TFR.com: So to start off, how do you feel right now?
Fabian Cancellara: Okay. Good, actually. Healthy. Nothing is off, everything is on schedule. We had perfect weather for camp, with no rain. It made it for an easy time even; there was lots to do. We had a ton of meetings, but they were all good talks. The training was about building up the foundation and building base.
TFR.com: This year the camp was two days longer than last year. How was that for you?
FC: It was maybe easier than last year. I’m used to so many things going on, and at camp there is always so much we have to do. But we knew it would be like this; we are not a third league cycling team.
TFR.com: You have now stayed in the same hotel for a third year in a row. Do you find that an advantage?
FC: Yah, for me it doesn’t really matter - so long as we have our cook (Kim Rokkjaer)! You are quiet here, even though there’s a lot going on. It’s nice. There’s a sauna here too! And we know the roads super well; it makes it better so there’s no adaption time when we arrive. You know what you get.
TFR.com: You have put a date to end your career after 2016, so only two more seasons on your program. How does that make you feel?
FC: Well it doesn’t make me scared – more it makes me think. I just want to enjoy every moment. What I won, I have, and nobody can take that away. I don’t feel any pressure.
TFR.com: You have now had 14.5 seasons as a pro. Can you compare this off-season to all the others?
FC: I was home for seven weeks, except for maybe two nights. That’s the longest I was home in a long time. In 2012, I was home for a similar period after I fractured my collarbone, but that’s not the same of course. I have to say I liked this off-season a lot! Autumn was beautiful in Suisse. My batteries are charged.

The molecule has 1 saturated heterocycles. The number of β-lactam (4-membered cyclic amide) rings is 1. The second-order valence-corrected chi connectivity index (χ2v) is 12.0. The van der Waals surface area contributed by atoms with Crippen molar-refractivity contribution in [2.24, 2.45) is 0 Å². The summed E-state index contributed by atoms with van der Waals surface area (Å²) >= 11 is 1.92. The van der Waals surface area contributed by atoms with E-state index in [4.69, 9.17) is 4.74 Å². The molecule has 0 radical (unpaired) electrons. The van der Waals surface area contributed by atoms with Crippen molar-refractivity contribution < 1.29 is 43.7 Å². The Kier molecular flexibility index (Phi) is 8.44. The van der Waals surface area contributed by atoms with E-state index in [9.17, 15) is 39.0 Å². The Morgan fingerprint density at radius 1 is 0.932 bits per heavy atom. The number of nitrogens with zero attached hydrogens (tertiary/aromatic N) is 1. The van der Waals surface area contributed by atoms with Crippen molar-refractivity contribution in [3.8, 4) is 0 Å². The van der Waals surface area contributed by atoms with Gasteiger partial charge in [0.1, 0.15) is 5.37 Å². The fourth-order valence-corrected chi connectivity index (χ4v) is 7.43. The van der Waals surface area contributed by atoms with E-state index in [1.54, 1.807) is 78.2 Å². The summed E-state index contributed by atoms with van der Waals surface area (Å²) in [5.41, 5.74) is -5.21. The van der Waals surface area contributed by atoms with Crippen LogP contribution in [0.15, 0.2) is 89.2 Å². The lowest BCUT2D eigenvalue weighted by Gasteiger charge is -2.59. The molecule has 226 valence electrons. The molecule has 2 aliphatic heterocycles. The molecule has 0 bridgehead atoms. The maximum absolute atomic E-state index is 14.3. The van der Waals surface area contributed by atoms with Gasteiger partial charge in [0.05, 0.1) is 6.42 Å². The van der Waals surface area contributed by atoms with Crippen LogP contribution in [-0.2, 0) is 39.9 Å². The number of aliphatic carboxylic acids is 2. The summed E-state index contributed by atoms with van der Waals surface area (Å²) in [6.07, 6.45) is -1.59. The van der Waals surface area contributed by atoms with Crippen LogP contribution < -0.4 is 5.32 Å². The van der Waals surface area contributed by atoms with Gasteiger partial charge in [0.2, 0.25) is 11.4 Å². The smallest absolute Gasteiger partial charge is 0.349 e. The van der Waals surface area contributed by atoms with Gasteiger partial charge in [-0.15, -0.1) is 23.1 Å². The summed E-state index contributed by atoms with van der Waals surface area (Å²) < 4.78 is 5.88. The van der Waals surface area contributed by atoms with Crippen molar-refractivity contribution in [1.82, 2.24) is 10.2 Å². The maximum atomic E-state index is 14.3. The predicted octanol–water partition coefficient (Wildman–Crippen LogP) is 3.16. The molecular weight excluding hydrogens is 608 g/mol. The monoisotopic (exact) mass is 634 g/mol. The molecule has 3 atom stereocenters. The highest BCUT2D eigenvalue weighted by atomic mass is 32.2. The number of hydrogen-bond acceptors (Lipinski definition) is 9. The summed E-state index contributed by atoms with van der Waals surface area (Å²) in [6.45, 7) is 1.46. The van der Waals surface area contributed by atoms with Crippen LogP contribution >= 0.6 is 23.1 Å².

TFR.com: What is the hardest part about the job?
FC: For sure being away from the family and friends and your home. That’s becoming harder and harder as you get older. A young rider is more egoist; they can handle the lifestyle of being on the road so much. Also, you have to remember there’s a next life as well, and it’s longer than your pro rider life. When you’re older you think about that.
TFR.com: How do you look back at 2014?
FC: Close the book and look ahead.
TFR.com: Was 2014 a good book?
FC: There were lots of chapters, but all different. The highlight was Flanders, of course, and also my pretty strong 10-day ride in the Tour (de France) was also memorable. There were ups and downs, and I was not so consistent, maybe. You can say that 2011-2014 is maybe one big book. 2014 had a lot of the previous years in it, in a way. It’s hard to explain.
TFR.com: You always said quality over quantity. Flanders was quite something!
FC: Flanders is not enough. I am not satisfied.
TFR.com: What is your program for 2015?
FC: It will be a traditional start: Middle East, Italy, Belgium leading to the Classics.
TFR.com: What did you think of Gert Steegmans being brought into the team at the last moment?
FC: He is a strong guy and now the Classics’ team is stronger. For sure, he raises the level. It will challenge the Classics’ group and also helps the sprinters. I’m happy. It was a nice Christmas present!
TFR.com: What are your plans for Christmas?
FC: For me it is a time for being with the family: Eating together, sitting down and opening presents and just enjoying the Christmas time. I love the ambience, the candles, the decorations. Already, I had put the Christmas lights outside before coming to camp!
I always take one or two days of easy training at this time, and on the 25th no bike. We will celebrate at home with singing, listening to Christmas music, and of course eating a lot with a nice bottle of wine. Life is too short for bad wine! It's a time when you think back at the year that has gone by – for me December is an emotional month.